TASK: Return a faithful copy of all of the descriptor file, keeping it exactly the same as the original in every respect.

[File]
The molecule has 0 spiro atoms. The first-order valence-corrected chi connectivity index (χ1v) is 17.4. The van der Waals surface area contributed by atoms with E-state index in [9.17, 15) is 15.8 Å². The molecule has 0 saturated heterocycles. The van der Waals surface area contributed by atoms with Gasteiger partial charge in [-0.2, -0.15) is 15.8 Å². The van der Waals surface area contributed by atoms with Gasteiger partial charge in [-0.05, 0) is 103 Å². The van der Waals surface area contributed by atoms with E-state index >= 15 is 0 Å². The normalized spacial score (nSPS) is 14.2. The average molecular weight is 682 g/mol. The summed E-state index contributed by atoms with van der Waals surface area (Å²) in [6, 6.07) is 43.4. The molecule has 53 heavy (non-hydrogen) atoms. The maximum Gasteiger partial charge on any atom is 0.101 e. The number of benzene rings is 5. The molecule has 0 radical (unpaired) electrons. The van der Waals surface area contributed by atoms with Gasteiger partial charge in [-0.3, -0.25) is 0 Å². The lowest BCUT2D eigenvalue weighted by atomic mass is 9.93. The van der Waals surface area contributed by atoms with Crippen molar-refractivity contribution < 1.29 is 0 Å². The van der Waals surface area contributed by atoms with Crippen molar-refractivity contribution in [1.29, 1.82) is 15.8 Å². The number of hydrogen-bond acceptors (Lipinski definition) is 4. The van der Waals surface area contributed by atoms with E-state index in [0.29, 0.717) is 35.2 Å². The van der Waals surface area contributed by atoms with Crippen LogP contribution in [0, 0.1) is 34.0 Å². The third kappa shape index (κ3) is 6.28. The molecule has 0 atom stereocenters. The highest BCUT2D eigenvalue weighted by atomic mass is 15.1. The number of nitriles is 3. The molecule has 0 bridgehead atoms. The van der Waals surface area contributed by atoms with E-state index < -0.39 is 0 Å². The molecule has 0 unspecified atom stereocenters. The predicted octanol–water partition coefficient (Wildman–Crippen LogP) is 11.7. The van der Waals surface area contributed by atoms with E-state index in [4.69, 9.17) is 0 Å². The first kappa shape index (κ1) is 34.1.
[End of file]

The molecule has 0 spiro atoms. The first-order valence-corrected chi connectivity index (χ1v) is 17.4. The van der Waals surface area contributed by atoms with E-state index in [9.17, 15) is 15.8 Å². The molecule has 0 saturated heterocycles. The van der Waals surface area contributed by atoms with Gasteiger partial charge in [-0.2, -0.15) is 15.8 Å². The van der Waals surface area contributed by atoms with Gasteiger partial charge in [-0.05, 0) is 103 Å². The van der Waals surface area contributed by atoms with E-state index >= 15 is 0 Å². The normalized spacial score (nSPS) is 14.2. The average molecular weight is 682 g/mol. The summed E-state index contributed by atoms with van der Waals surface area (Å²) in [6, 6.07) is 43.4. The molecule has 53 heavy (non-hydrogen) atoms. The maximum Gasteiger partial charge on any atom is 0.101 e. The number of benzene rings is 5. The molecule has 0 radical (unpaired) electrons. The van der Waals surface area contributed by atoms with Gasteiger partial charge in [-0.3, -0.25) is 0 Å². The lowest BCUT2D eigenvalue weighted by atomic mass is 9.93. The van der Waals surface area contributed by atoms with Crippen molar-refractivity contribution < 1.29 is 0 Å². The van der Waals surface area contributed by atoms with Crippen molar-refractivity contribution in [1.29, 1.82) is 15.8 Å². The number of hydrogen-bond acceptors (Lipinski definition) is 4. The van der Waals surface area contributed by atoms with E-state index in [0.29, 0.717) is 35.2 Å². The van der Waals surface area contributed by atoms with Crippen LogP contribution in [0, 0.1) is 34.0 Å². The third kappa shape index (κ3) is 6.28. The molecule has 0 atom stereocenters. The highest BCUT2D eigenvalue weighted by atomic mass is 15.1. The number of nitriles is 3. The molecule has 0 bridgehead atoms. The van der Waals surface area contributed by atoms with E-state index < -0.39 is 0 Å². The molecule has 0 unspecified atom stereocenters. The predicted octanol–water partition coefficient (Wildman–Crippen LogP) is 11.7. The van der Waals surface area contributed by atoms with E-state index in [4.69, 9.17) is 0 Å². The first kappa shape index (κ1) is 34.1.